Marketing & Media trends
Zimbabwe: Media commission head clearly biased, but retained
The government has controversially retained Dr. Tafataona Mahoso as the chairperson of the restructured state-controlled Media and Information Commission (MIC), which will look into the Associated Newspapers of Zimbabwe's (ANZ) application to be duly licensed despite court findings on his bias against the publishing company.
On 30 October 2007, Dr. Sikhanyiso Ndlovu, the minister of information and publicity, said the new MIC board had been constituted in line with court rulings directing ANZ, publishers of the banned Daily News and Daily News on Sunday, to approach the ministry in respect of its application for registration as a publishing company in terms of the repressive Access to Information and Protection of Privacy Act (AIPPA).
Ironically, the minister directed the new board to deal with the ANZ application and pay "particular attention to the law and parameters set by all court rulings made on the matter".
While the Media Institute of Southern Africa (MISA) Zimbabwe welcomed Dr. Ndlovu's directive for the board to look into the ANZ application in line with the "parameters set by all court rulings", the minister should however, clarify the terms of reference that will govern the adjudication of the ANZ application in view of the existing court findings against Dr. Mahoso's bias in the matter. It should also be made clear whether a reconstituted MIC, which is still answerable to the minister and the Executive, can be trusted with the independent and impartial adjudication of the ANZ application in view of the courts' findings against Dr. Mahoso.
This issue is central and key to the impartial resolution of the ANZ matter. The question that should then be addressed is whether the ministry is complying with judicial decisions by allowing a reconstituted MIC chaired by Dr. Mahoso to preside over the ANZ case.
The role that Dr. Mahoso will play in the ANZ matter should be made public as it has a bearing on the government's respect and adherence to decisions made by the courts, especially where it concerns his bias against the publishing company.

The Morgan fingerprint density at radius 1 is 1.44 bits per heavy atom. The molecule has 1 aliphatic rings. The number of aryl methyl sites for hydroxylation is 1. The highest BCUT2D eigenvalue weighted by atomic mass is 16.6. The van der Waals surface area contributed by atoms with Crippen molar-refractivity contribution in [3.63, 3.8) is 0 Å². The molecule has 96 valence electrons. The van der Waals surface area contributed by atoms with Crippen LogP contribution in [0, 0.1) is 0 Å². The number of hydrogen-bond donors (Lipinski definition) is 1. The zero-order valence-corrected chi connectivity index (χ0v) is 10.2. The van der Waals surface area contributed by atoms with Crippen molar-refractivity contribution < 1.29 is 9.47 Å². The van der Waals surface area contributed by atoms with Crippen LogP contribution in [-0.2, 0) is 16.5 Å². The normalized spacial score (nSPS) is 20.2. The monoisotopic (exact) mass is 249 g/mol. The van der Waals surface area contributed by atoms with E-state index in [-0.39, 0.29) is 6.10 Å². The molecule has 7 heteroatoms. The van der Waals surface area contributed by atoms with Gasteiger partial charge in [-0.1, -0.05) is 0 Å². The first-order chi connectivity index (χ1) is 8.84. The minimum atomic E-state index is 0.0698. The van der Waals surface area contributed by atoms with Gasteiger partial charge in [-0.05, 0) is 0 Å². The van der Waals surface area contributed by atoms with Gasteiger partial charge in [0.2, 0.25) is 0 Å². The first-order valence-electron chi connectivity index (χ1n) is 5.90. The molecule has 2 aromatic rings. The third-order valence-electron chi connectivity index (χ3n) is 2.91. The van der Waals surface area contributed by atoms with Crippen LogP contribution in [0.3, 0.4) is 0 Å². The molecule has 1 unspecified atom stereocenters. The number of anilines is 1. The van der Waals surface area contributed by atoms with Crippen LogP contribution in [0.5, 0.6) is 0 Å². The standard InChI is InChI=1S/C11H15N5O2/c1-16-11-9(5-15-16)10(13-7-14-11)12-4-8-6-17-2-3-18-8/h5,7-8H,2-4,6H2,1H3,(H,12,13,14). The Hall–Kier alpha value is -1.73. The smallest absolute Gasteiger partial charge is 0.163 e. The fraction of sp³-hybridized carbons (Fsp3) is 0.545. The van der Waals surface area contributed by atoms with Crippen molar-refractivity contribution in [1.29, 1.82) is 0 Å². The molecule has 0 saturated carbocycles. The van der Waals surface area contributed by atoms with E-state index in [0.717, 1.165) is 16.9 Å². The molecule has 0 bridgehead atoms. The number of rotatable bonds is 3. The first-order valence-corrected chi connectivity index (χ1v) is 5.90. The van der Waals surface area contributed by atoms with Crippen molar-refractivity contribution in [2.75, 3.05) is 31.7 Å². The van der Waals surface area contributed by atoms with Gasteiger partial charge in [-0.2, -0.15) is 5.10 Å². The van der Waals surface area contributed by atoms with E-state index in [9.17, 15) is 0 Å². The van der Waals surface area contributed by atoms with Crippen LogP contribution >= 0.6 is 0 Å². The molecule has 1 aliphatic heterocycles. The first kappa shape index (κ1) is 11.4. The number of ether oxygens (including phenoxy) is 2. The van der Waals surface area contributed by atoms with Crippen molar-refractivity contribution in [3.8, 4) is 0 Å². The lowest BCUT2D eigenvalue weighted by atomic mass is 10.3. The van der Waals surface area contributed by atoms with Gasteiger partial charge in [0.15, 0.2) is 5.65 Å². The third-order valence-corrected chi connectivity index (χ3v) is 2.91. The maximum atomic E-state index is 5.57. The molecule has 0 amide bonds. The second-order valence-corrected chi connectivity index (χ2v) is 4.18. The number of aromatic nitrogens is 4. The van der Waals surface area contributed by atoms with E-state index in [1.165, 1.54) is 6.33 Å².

The government should clearly and unambiguously demonstrate its sincerity and impartiality towards final resolution of the ANZ legal battle to be declared duly licensed as directed by the courts. To allow Dr. Mahoso to be involved in this matter, unless we are advised otherwise, does not inspire confidence that the process will be impartial.
Far too much power
MISA-Zimbabwe also notes with concern that as executive chairperson of the MIC, Dr Mahoso wields tremendous power, which might have a bearing on the outcome of the adjudication of the ANZ application.
The minister should also make public the criteria he used in appointing Chinondidyachii Mararike, Charity Sally Moyo, Edward Dube, Tendai Joseph Chari and Ngugi Wa Mirii to the new MIC board and whether the appointments were made in compliance with the provisions of the repressive and restrictive AIPPA. Section 40 of AIPPA, which deals with the appointment and composition of the MIC, stipulates, among other things, that at least three members of the board should be nominated by an association of journalists and appointed by the minister after consultation with the president and in accordance with any directions that the president may give him.
These issues should be done in the spirit of transparency and accountability; otherwise, the whole process will be a farcical charade.
Article courtesy of MISA